Spare a thought for Warren Buffett, whose portfolio is not doing him any favors this week.» Read More
"With Tesco, we definitely made a mistake. I made a mistake on that one more than anybody else made a mistake ... That was a huge mistake by me," the billionaire told "Squawk Box" on Thursday.
The U.K. supermarket retailer has seen its shares fall more than 48 percent year to date. Buffett's investment firm Berkshire Hathaway is now nursing losses of more than $700 million. According to Berkshire's annual letter to shareholders, Buffett has 301,046,076 Tesco shares.
The man known as America's greatest investor isn't bothered by stock market volatility.
"I have no idea what the stock market's going to do tomorrow or next week or next month or next year," said Berkshire Hathaway Chairman and CEO Warren Buffett.
"If you own your stocks as an investment—just like you'd own an apartment, house or a farm—look at them as a business," Buffett advised. "If you're going to try to buy and sell them based on news or something your neighbor tells you, you're not going to do well. Find a good bunch of businesses and hold them."
"You will not make money trying to sell stocks daily or weekly," Buffett said.
For Larry Van Tuyl, it only took seven years to convince one of the world's best-known investors—and himself—that it was time to sell the family business.
Billionaire investor Warren Buffett told CNBC on Thursday he bought stocks in Wednesday's big selloff.
He won't name names or whether he was adding to positions of his current holdings. But he did describe them in a "Squawk Box" interview as "names you'd recognize."
Buffett said he likes to buy stocks when they go down, not when they go up. "The more [the market] goes down, the more I Iike to buy." He added that trying to time the market by buying and selling individual names often is a "fool's game."
Any investor who's owned a cross section of American business has done really well over the past 10 or 20 years, he said. Over time, values do appreciate—not for every stock, he said, adding the Dow Industrial Average was under 100 during his lifetime.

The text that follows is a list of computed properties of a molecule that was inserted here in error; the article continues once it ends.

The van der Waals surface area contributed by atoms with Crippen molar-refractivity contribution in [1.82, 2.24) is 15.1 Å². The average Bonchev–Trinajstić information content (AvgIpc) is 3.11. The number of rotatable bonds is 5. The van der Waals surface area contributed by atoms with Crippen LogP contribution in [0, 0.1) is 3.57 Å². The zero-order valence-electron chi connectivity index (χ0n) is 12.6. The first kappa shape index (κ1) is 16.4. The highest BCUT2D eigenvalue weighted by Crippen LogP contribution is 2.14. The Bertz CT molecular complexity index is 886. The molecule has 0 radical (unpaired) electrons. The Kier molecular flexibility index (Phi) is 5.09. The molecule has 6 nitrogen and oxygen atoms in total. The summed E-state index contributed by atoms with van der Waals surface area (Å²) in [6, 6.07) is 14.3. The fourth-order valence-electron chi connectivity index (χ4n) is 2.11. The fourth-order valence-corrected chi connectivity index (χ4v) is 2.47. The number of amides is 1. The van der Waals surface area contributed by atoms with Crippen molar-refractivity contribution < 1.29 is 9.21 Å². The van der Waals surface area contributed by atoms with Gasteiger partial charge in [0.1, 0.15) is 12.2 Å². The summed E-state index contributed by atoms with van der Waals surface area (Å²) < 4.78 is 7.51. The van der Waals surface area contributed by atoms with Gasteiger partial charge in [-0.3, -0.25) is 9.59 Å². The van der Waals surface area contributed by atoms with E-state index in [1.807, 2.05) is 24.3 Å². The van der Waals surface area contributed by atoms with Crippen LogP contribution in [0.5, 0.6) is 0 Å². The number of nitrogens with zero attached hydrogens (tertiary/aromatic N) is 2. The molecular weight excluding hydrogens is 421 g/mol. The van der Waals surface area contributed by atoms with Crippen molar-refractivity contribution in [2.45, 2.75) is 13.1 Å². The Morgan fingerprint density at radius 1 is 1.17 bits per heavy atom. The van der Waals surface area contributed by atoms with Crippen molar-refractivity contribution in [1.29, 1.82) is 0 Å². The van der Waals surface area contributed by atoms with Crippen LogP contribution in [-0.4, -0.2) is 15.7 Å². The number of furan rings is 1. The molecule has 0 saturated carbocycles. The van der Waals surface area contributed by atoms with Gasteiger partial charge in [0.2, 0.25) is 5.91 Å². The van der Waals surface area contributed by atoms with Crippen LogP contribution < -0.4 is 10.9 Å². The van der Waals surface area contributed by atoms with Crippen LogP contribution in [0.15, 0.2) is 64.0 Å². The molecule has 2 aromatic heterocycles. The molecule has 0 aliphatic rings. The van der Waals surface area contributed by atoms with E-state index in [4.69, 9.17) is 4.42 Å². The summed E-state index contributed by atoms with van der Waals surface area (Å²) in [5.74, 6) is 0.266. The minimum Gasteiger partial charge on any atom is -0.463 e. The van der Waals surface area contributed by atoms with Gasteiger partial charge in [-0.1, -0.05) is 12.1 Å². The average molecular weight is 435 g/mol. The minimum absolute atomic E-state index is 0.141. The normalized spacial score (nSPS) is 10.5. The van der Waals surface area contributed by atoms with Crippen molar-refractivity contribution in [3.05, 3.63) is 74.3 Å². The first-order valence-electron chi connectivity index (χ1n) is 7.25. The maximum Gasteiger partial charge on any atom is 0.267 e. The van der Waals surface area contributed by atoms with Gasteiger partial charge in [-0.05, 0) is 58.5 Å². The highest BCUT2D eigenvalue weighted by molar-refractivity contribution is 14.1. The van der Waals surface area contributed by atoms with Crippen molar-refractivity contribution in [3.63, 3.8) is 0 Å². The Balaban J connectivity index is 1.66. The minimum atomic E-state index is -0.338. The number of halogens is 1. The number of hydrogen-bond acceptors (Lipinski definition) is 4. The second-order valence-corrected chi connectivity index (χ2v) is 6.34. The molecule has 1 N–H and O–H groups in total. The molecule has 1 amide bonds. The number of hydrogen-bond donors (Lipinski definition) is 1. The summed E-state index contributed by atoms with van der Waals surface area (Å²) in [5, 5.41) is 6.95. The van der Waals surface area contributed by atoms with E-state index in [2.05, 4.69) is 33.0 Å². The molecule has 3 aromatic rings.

With all the talk on Wall Street about when and by how much the Federal Reserve might start increasing interest rates, Buffett said the central bank's moves have no bearing on his investment strategies. "I really don't care about whether the Fed is going to raise interest rates."
He said he buys businesses that he thinks will be good for the next 50 years—such as the deal he announced on CNBC Thursday that he's buying the nation's largest privately held car dealership group, Van Tuyl Group.
Warren Buffett is getting into the auto business.
The billionaire investor announced on CNBC on Thursday that he's buying Van Tuyl Group, the nation's largest privately held car dealership chain.
He expects to use this agreement as a vehicle to buy other dealerships. "We will hear, I predict, from hundreds of dealerships in the next year."
For a man who has been known to say some uncomplimentary things about bankers, Warren Buffett sure does love his bank stocks. By one recent analysis, the "big banks" and regional banks that Berkshire Hathaway has amassed in its portfolio of stocks adds up to a $50 billion market cap banking company—four of Berkshire Hathaway's top 11 holdings in the stock market are in banks and other financial services companies.
For a little perspective, the combined market value of Buffett's bank stock holdings roughly equals the market cap of Deutsche Bank or PNC Financial and would rank eighth overall in terms of U.S. banks by size. That $50 billion banking "company" stocked away within Buffett's empire is also a sizable piece of Berkshire Hathaway's approximately $350 billion valuation.
Veteran investor Warren Buffett has lost over $700 million on his investment in U.K. supermarket operator Tesco, which has seen shares fall around 43 percent this year.
Buffett, often referred to as the Oracle of Omaha, has consistently backed Tesco, holding a stake in the firm since 2007. But his investment firm Berkshire Hathaway is now dealing with a hefty loss after the retailer slumped over 20 percent in the last month.
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Berkshire Hathaway Chairman and CEO Warren Buffett is helping to fund the deal by committing $3 billion of preferred equity financing. The news release on the deal did not disclose the terms for Berkshire, which is only a financing source and will not have any participation in the management and operation of the business.